Wednesday, April 22, 2009

The deflation argument


The Washington Post says their may be pay limits on the TARP. Does anybody really want to take that bet?

So now there is nobody to buy toxic assets because of pay restrictions. Oh my! Prices will be going down!

Treasury Department lawyers have determined that firms participating in a $1 trillion program to relieve banks of toxic assets could be subject to limits on executive compensation, contradicting the Obama administration's previous public position, according to a report to be released today by a federal watchdog agency.
http://www.washingtonpost.com/wp-dyn/content/article/2009/04/20/AR2009042003294_pf.html

Monday, after the market rout by the deflationistas, Tuesday morning, the NY Times comes out with an article saying that deflation is conquering the world--first in Spain, and then the rest of the world, culminating in the US:

With the combination of rising unemployment and falling prices, economists fear Spain may be in the early grip of deflation, a hallmark of both the Great Depression and Japan’s lost decade of the 1990s, and a major concern since the financial crisis went global last year.

Luxembourg, Portugal and Ireland have reported price drops, too....

In Germany, wholesale prices dropped 8 percent in March from a year ago, the steepest fall since 1987. In Japan, wholesale prices fell 2.2 percent on an annual basis. In the United States, the Consumer Price Index fell 0.1 percent in March, year over year, the first decline of its kind since 1955, though prices rose 0.2 percent excluding food and energy.
http://www.nytimes.com/2009/04/21/business/global/21deflate.html?_r=1&scp=2&sq=deflation&st=Search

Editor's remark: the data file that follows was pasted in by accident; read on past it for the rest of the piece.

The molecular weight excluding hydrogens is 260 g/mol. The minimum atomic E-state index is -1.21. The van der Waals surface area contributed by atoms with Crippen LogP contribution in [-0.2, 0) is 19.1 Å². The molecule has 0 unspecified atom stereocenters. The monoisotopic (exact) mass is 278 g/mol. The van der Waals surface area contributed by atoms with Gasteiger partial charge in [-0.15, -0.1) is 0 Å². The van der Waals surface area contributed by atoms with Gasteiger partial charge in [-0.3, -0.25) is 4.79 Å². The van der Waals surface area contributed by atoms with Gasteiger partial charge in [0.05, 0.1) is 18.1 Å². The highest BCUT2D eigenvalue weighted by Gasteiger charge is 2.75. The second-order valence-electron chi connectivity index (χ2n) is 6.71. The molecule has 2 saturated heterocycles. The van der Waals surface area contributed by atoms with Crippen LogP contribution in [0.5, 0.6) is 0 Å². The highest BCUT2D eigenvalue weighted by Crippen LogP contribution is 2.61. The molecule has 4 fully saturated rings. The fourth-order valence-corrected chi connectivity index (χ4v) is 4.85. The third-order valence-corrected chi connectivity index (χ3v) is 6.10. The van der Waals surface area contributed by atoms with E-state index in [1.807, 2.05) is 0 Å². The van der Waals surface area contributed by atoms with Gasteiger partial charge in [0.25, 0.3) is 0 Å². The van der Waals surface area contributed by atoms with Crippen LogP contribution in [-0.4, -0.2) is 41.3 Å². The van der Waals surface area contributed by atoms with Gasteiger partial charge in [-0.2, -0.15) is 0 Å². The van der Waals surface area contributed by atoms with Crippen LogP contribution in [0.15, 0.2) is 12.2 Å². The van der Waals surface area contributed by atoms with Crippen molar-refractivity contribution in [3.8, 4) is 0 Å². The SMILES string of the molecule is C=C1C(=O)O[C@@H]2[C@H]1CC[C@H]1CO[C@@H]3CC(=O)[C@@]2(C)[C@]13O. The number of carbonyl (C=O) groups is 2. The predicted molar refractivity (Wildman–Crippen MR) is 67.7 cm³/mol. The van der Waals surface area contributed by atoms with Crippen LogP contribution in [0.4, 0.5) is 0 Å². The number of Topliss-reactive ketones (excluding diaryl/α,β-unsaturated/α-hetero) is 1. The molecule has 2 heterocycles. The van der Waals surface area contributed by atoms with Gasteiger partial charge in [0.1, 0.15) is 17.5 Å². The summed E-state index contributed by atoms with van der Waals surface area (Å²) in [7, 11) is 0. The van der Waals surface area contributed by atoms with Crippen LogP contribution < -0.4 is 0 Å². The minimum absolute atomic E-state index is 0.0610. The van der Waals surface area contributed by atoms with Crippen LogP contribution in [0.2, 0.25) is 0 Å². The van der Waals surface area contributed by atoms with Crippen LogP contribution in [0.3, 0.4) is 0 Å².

That was their Tuesday morning discount!
http://www.tuesdaymorning.com/indexCatalogOff.asp

The NY Times missed Britain, but the Telegraph covered them!

Deflation returned to Britain for the first time in nearly five decades last month as prices measured by the retail price index (RPI) were lower than the same time a year ago.
http://www.guardian.co.uk/business/2009/apr/21/deflation-returns-rpi-negative

The deflationistas scoreboard is below:

  • 1. Reduce nominal interest rate to zero. Check. That didn’t work...
  • 2. Increase the number of dollars in circulation, or credibly threaten to do so. Check. That didn’t work...
  • 3. Expand the scale of asset purchases or, possibly, expand the menu of assets it buys. Check & check. That didn’t work...
  • 4. Make low-interest-rate loans to banks. Check. That didn’t work...
  • 5. Cooperate with fiscal authorities to inject more money. Check. That didn’t work...
  • 6. Lower rates further out along the Treasury term structure. Check. That didn’t work...
  • 7. Commit to holding the overnight rate at zero for some specified period. Check. That didn’t work...
  • 8. Begin announcing explicit ceilings for yields on longer-maturity Treasury debt (bonds maturing within the next two years); enforce interest-rate ceilings by committing to make unlimited purchases of securities at prices consistent with the targeted yields. Check, and check. That didn’t work...
  • 9. If that proves insufficient, cap yields of Treasury securities at still longer maturities, say three to six years. Check (they’re buying out to 7 years right now.) That didn’t work...
  • 10. Use its existing authority to operate in the markets for agency debt. Check (in fact, they “own” the agency debt market!) That didn’t work...
  • 11. Influence yields on privately issued securities. (Note: the Fed used to be restricted in doing that, but not anymore.) Check. That didn’t work...
  • 12. Offer fixed-term loans to banks at low or zero interest, with a wide range of private assets deemed eligible as collateral (…Well, I’m still waiting for them to accept bellybutton lint & Beanie Babies, but I’m sure my patience will be rewarded. Besides their “mark-to-maturity” offers will be more than enticing!) Anyway… Check. That didn’t work...
  • 13. Buy foreign government debt (and although Ben didn’t specifically mention it, let’s not forget those dollar swaps with foreign nations.) Check. That didn’t work...
http://globaleconomicanalysis.blogspot.com/2009/04/bernankes-deflation-preventing.html

Well, did anyone think deflation wasn't a surprise? We've been in deflation. It just took forever for our Government officials to recognize it.

So how is it possible for inflation then to start?

How are our august officials going to recognize the kindlings of inflation, when they couldn't recognize the deflationary forest fire?

So their policy will foster it.

Except no-one recognizes seeds or shoots, just Redwoods and Douglas Firs!

And Redwood seeds are 6666 to the ounce.